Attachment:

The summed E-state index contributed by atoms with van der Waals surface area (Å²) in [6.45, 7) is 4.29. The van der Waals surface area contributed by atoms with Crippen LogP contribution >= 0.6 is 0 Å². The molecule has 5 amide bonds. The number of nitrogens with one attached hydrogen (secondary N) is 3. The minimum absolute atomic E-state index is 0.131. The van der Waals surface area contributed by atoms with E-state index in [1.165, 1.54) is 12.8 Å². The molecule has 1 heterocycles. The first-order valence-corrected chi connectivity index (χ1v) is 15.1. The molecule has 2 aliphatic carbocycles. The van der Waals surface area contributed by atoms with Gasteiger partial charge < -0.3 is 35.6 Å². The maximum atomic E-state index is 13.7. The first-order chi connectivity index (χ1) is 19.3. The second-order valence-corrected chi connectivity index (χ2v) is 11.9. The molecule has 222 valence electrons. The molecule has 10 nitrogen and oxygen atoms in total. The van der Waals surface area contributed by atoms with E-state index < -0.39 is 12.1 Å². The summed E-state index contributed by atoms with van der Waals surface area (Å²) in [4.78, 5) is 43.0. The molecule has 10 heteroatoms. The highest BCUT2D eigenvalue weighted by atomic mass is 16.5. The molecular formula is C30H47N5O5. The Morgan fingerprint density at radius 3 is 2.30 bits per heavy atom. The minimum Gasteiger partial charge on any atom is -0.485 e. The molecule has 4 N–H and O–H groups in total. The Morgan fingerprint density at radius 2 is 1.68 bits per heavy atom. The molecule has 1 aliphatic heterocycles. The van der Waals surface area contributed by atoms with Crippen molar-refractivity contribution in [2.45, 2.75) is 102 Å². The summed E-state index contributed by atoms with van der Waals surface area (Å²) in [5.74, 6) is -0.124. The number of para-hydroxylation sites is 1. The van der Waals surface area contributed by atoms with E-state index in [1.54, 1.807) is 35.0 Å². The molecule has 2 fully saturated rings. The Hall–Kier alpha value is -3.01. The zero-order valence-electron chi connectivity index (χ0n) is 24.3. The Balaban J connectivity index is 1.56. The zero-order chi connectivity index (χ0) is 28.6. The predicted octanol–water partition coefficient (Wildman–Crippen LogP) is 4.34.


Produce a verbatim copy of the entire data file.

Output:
The summed E-state index contributed by atoms with van der Waals surface area (Å²) in [6.45, 7) is 4.29. The van der Waals surface area contributed by atoms with Crippen LogP contribution >= 0.6 is 0 Å². The molecule has 5 amide bonds. The number of nitrogens with one attached hydrogen (secondary N) is 3. The minimum absolute atomic E-state index is 0.131. The van der Waals surface area contributed by atoms with E-state index in [1.165, 1.54) is 12.8 Å². The molecule has 1 heterocycles. The first-order valence-corrected chi connectivity index (χ1v) is 15.1. The molecule has 2 aliphatic carbocycles. The van der Waals surface area contributed by atoms with Gasteiger partial charge < -0.3 is 35.6 Å². The maximum atomic E-state index is 13.7. The first-order chi connectivity index (χ1) is 19.3. The second-order valence-corrected chi connectivity index (χ2v) is 11.9. The molecule has 222 valence electrons. The molecule has 10 nitrogen and oxygen atoms in total. The van der Waals surface area contributed by atoms with E-state index < -0.39 is 12.1 Å². The summed E-state index contributed by atoms with van der Waals surface area (Å²) in [4.78, 5) is 43.0. The molecule has 10 heteroatoms. The highest BCUT2D eigenvalue weighted by atomic mass is 16.5. The molecular formula is C30H47N5O5. The Morgan fingerprint density at radius 3 is 2.30 bits per heavy atom. The minimum Gasteiger partial charge on any atom is -0.485 e. The molecule has 4 N–H and O–H groups in total. The Morgan fingerprint density at radius 2 is 1.68 bits per heavy atom. The molecule has 1 aliphatic heterocycles. The van der Waals surface area contributed by atoms with Crippen molar-refractivity contribution in [2.45, 2.75) is 102 Å². The summed E-state index contributed by atoms with van der Waals surface area (Å²) in [5.74, 6) is -0.124. The number of para-hydroxylation sites is 1. The van der Waals surface area contributed by atoms with E-state index in [1.54, 1.807) is 35.0 Å². The molecule has 2 fully saturated rings. The Hall–Kier alpha value is -3.01. The zero-order valence-electron chi connectivity index (χ0n) is 24.3. The Balaban J connectivity index is 1.56. The zero-order chi connectivity index (χ0) is 28.6. The predicted octanol–water partition coefficient (Wildman–Crippen LogP) is 4.34.